The “bread box papers” share the 19th century history in the region

Hundreds of Spanish-era documents from Florida that describe land transactions, slavery, shipwrecks and other aspects of life over 200 years ago are part of the county clerk and comptroller office records of St. Johns.

But they are stored in an unusual place: a bread box.

“In a simple, humble breadbox you have these historical documents,” said Court Clerk Brandon Patty.

It is not clear why they are in a breadbox, but it has been their home for many years. And, with the help of the quality of the paper, the documents are still in fair condition, said Patty and clerks historian Susan Parker.

Patty and Parker are working to explore the documents and ensure they are well preserved, along with other projects related to the Clerk’s historically significant documents.

The documents, which date from 1803-1804, were part of the archives in the governor’s office in Saint-Augustin.

A document from the early 1800s shows the signatures of men who sold and bought a slave.  It is one of a collection of documents known as the Bread Box Documents in the Office of the Clerk of the Court and the Comptroller of the County of St. Johns.

Around the time the Spaniards left Florida in 1821, the U.S. government seized their official records before the Spaniards could take them to Cuba, Parker said.

Some of the documents are in the Library of Congress as part of the East Florida Newspapers – at the time, Florida was divided into East and West Florida, and St. Augustine was the capital of East Florida. It’s unclear why the breadbox papers weren’t included in the larger collection, Parker said.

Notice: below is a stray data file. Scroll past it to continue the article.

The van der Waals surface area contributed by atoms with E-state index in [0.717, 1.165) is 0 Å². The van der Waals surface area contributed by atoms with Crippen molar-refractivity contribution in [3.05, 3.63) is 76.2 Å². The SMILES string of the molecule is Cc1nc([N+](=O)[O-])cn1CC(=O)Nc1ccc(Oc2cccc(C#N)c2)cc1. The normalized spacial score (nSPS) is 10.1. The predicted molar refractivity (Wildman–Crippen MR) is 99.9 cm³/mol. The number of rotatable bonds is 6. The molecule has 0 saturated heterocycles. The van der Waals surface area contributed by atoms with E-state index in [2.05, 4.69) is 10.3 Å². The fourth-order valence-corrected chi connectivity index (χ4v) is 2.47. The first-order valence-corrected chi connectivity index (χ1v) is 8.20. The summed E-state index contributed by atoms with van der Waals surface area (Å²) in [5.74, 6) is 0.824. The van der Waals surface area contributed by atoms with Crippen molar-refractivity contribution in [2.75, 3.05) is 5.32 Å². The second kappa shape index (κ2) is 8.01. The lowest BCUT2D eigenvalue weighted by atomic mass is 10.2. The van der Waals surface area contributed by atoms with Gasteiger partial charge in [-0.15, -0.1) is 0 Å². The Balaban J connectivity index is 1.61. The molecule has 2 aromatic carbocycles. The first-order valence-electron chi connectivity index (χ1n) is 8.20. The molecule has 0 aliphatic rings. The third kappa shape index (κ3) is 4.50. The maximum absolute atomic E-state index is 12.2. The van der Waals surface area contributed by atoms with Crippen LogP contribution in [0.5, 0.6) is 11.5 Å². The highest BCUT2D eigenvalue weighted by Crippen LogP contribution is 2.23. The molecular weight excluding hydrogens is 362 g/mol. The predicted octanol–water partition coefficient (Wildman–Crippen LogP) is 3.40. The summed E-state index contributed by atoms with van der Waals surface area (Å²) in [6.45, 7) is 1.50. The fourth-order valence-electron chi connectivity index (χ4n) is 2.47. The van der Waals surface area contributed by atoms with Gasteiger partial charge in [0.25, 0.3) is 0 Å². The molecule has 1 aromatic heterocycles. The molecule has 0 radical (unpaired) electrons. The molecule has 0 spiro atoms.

“Here we have a whole book of original Spanish documents from our Spanish past… It’s really unique because most of them are gone,” Parker said.

The documents detail things that would be important to ordinary people at the time, such as wills, sales and deeds, Parker said.

“Can I prove that I own this property? Can I prove that I have paid off this debt? How much did you pay for the ship? Parker said.

The clerk’s office still records this stuff today, and sharing the breadbox papers helps educate people about the clerk’s role, Patty said.

The documents have been in the clerk’s office since 1905, Parker said. They have been known for many years, but interest in them resurfaces from time to time, she said.

Reports say that a man bought the documents at auction towards the end of the Civil War and kept them until they were turned over to the clerk.

While Parker didn’t go through all of the pages – there are around 600 double-sided pages, each one tricky with age she has found some stories that stand out.

The documents tell the story of people who complained and made reports after losing their boats while trying to navigate St. Augustine Inlet, Parker said. They were looking to recover money for the incident.

The pages also reflect a dark period in local history: slavery.

Parker described a page that shows the sale of a man in his twenties who was captured by a privateer.

“(The privateer is) Spanish. He captured an English ship or a British ship with slaves. But if you are a privateer you have to prove that you have the right to the cargo you captured,” Parker said.

The privateer was able to prove his case, and he sold the man to Saint-Augustin.

Documents such as the breadbox papers were used to prove land ownership and establish who lived in colonial buildings, Parker said.

In addition to working on the breadbox papers, Parker and Patty are working on plans to recognize the 200th anniversary of Florida’s integration into the United States, which will take place in 2021.

They also endeavor to showcase other documents in the collection.

“My job here is to … make the documents better known to the public,” Parker said.

Edward K. Thompson